CEGP Trains Campus Journalists of Cebu
“To write is already to choose.”
The College Editor’s Guild of the Philippines (CEGP) held the Cebu-wide campus journalism training on Oct. 25 in the USC-TC Rigney Hall. With the theme “Padayon: Emancipating Campus Journalists for the Unceasing Fight on Responsible Journalism and Genuine Social Change,” the training aims to orient the participants on the role of campus journalism in fostering change in the country.
The training is participated by different student publications in Cebu, such as the University of San Carlos, University of Southern Philippines Foundation, University of Cebu – Banilad, University of Cebu – Marine Education and Training Center, Cebu Technological University, Cebu Normal University – Main, Cebu Normal University – Balamban, University of the Visayas, Roosevelt Memorial College, University of San Jose – Recoletos, and the University of the Philippines.
Different sessions were held by different speakers, who talked about the issues pressing the country and its campus journalists. Daryl Jabil of CEGP started the sessions by talking about the timeline of CEGP, from the time it was established until how it stands today. He also tackled on the role, objectives, line works and demands of the campus press.
Bayan Central Visayas representative JP Paglinawan’s talk was about the Philippines under the governing President Benigno Aquino III. In statistics, Paglinawan showed how the country is doing poorly in economic growth, employment, tourism, foreign investments, and agrarian reforms. He shared his insights on the country’s unequal economy, showing more statistics that proved how the richest Filipinos are getting richer and the poorest ones are getting poorer. In the end, he fought for change in foreign domination, domestic agriculture, and national industry.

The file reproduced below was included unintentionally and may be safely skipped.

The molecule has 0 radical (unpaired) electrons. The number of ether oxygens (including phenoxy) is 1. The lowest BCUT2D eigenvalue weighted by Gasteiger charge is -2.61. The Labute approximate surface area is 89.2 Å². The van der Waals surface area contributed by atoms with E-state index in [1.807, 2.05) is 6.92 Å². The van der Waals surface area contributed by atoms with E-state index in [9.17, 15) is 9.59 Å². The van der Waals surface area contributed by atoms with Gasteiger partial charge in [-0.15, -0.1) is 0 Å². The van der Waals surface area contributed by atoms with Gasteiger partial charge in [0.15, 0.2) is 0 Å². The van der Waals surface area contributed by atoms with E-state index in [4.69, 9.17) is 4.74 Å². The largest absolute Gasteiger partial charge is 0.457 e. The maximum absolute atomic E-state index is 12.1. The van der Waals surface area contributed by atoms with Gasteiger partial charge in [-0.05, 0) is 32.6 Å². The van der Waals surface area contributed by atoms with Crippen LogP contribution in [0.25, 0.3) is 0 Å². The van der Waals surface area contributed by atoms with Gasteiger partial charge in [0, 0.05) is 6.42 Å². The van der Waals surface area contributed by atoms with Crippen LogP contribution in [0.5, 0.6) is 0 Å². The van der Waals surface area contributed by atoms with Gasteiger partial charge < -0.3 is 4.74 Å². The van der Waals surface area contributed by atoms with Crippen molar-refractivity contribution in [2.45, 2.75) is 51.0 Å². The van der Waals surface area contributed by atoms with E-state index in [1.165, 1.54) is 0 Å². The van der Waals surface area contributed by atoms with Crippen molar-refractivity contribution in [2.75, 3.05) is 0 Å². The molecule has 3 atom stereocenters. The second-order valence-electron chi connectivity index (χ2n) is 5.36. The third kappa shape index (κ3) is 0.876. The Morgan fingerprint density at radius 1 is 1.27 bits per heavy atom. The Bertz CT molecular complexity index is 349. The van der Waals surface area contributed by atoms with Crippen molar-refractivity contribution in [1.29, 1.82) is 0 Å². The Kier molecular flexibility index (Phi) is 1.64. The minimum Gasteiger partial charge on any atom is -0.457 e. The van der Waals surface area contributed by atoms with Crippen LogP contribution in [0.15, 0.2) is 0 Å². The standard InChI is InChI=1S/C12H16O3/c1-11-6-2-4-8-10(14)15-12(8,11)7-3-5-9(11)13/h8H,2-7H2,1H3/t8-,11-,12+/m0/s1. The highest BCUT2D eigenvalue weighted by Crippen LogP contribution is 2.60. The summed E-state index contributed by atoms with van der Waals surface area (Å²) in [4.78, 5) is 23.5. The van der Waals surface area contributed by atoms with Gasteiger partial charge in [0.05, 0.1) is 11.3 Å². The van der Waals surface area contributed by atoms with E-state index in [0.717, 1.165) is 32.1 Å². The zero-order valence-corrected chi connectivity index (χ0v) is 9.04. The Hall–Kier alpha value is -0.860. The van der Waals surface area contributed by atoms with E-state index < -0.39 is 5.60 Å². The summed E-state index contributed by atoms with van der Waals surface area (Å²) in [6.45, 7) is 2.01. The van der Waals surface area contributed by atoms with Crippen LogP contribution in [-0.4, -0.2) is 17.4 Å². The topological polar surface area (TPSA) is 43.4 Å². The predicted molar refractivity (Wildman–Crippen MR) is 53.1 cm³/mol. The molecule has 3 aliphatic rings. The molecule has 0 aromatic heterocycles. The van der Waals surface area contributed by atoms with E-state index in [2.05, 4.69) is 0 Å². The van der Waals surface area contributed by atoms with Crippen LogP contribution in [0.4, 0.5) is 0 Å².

CEGP Vice President for Visayas Franel Poliquit tackled on the situation of the Philippine campus press. She shared about campus press freedom violations nationwide, like withholding of funds, administrative intervention, and closure of publications. She expressed that these violations are due to the chronic problems of education, especially the irreconcilable interests of the school’s students and its administration.
Lastly, USC SSC Vice President Ken Ecarma talked about the People’s Initiative to Abolish Pork Barrel. The Pork Barrel Abolition Act, he said, aims to mandate itemized budgeting and to criminalize the use of pork barrel funds, and as a People’s Initiative, must garner 10 percent of the total registered voters nationwide, with three percent from each district. He further emphasized that pork barrel must be abolished for it promotes patronage politics, which can only benefit the politicians of the country.
In between the sessions were also classroom discussions, in which prominent figures in media taught the participants skills in certain fields of campus journalism. Luis Quibranza III talked about feature writing; Karlo Mongaya discussed about editorial writing; Nathan Archival talked about photojournalism; Intoy Corpin tackled on graphics design and layouting; April Agnes Galado talked about campus paper management; and Issa Perez shared some online and social media strategies.
After the sessions, the participants gathered for a caucus, where they shared violations they have experienced while managing their respective publications.
At the end of the training, certificates of participation and awards were presented to the participants. The Best Magazine awards were awarded to the following publications: Today’s Carolinian (USC) for Third Place, Lakandiwa (UC – Banilad) for Second Place, and Ang Suga (CNU – Main) for First Place. Today’s Carolinian also won as Best Newsletter and Best Website.
In her closing remarks, CEGP Head Secretariat Jet Cenia quoted writer Carlos Fuentes: “Writing is a struggle against silence. You start by writing to live. You end by writing so as not to die.”